Yes. Todd, it's Don. It's not going to be terribly material. The sales were below -- somewhere between $15 million and $20 million. And for the most part, last several years, has been kind of breakeven operating profit. I think this year can see is a discontinued operations, so I think it was taken out $0.01. So this year might have been slightly profitable. Maybe $0.5 million, will be.

L. Todd Vencil - Sterne Agee & Leach Inc., Research Division

Got it. And on the Energy, you mentioned that -- so I just want to make sure I'm clear, you're looking for that rebound in the Energy margins, you said beginning in Q4. Does that mean we're going to be back at that sort of mid-20s level? Or is that going to be moving toward it?

Ryan F. McKendrick

We were already there in September, and we expect to be there in Q4 for the full quarter.

L. Todd Vencil - Sterne Agee & Leach Inc., Research Division

Got it. Got it. And then digging a little bit on Construction Technologies. On the drilling products business, I mean, that's been a nice step-up there over the last 2 quarters really in the top line on that business. What's -- how did that happen to be -- happen to occur, I guess, so sharply and -- or was it, in fact, that sharpers or something that's masking that or just makes it look that way?

Ryan F. McKendrick

The thing that, I think, is driving that, Todd, is that we've gotten a lot more active in some of these international markets. The business, historically, has been really pretty focused in the U.S., and about 2 years ago, we've expanded the manager responsibility for the team here in the U.S. to go global. And as a result, we're seeing broadening of product lines, a broadening of the customer base in terms of the type of projects we're going after. So we're seeing a lot of pipeline-related work in Eastern Europe right now for Energy-related pipelines, drilling, using our fluids, some big tunneling projects. There's a big highway tunneling project going out in Seattle right now that's using a large quantity of material. And the same sort of things in Asia, a lot of Energy-related pipeline work and utility work there associated with building. So it's -- I think, primarily -- the growth of it, primarily, is taking the same model we have here in U.S. expanding it globally.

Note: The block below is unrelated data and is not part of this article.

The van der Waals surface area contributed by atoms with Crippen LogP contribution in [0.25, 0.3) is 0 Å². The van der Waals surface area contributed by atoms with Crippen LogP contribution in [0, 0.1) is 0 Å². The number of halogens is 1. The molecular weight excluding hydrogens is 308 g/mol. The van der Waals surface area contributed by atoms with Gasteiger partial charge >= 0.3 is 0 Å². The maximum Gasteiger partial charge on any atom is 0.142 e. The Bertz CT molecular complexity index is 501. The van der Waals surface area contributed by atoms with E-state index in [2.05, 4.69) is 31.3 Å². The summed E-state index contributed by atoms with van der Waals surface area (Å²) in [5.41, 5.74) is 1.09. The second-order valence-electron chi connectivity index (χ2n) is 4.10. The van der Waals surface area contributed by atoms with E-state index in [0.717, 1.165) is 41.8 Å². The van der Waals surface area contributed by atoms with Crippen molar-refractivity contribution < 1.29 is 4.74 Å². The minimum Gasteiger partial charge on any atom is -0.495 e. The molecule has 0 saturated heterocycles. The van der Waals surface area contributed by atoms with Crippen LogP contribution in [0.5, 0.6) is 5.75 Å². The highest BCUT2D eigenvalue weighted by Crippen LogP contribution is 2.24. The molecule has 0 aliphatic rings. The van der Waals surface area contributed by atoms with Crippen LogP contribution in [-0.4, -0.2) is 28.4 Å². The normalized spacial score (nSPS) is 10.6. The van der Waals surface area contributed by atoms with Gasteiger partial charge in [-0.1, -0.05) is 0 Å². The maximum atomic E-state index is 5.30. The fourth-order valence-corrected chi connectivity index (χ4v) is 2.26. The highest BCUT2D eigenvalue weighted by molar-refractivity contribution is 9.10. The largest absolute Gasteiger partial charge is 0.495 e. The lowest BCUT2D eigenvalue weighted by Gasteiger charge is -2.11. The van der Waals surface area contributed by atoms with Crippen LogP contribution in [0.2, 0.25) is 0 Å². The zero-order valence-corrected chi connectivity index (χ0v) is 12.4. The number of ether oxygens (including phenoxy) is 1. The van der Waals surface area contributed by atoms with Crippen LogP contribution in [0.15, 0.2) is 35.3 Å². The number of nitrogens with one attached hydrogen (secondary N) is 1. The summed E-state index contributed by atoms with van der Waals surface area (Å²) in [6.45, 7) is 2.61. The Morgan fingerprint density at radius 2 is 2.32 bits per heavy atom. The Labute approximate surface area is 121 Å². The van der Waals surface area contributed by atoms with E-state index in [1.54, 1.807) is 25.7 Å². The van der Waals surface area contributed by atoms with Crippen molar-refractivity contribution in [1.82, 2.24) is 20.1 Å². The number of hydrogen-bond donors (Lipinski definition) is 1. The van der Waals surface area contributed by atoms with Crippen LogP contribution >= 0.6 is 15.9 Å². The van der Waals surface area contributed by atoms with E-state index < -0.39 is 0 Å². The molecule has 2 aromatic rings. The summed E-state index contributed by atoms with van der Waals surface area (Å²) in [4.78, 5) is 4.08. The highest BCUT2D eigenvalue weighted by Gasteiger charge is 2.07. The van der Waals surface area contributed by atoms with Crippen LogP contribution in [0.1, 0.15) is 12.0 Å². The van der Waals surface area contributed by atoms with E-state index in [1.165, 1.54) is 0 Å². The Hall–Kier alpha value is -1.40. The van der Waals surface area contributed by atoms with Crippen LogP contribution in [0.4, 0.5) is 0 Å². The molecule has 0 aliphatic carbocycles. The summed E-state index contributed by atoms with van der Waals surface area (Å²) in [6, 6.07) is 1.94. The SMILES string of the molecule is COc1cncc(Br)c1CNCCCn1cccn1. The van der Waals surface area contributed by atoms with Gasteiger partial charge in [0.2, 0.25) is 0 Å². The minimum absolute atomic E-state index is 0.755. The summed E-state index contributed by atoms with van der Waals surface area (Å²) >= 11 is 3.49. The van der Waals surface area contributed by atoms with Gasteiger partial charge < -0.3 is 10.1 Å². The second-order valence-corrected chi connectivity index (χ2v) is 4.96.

L. Todd Vencil - Sterne Agee & Leach Inc., Research Division

Got it. That's really helpful. That Seattle project, is that the large tunnel project that you mentioned your prepared remarks?

Ryan F. McKendrick

We have several big tunnel projects going in the U.S. A couple in New York City, and there's one in Seattle at this point, which is a highway project. But forget what I mentioned in my prepared remarks.

L. Todd Vencil - Sterne Agee & Leach Inc., Research Division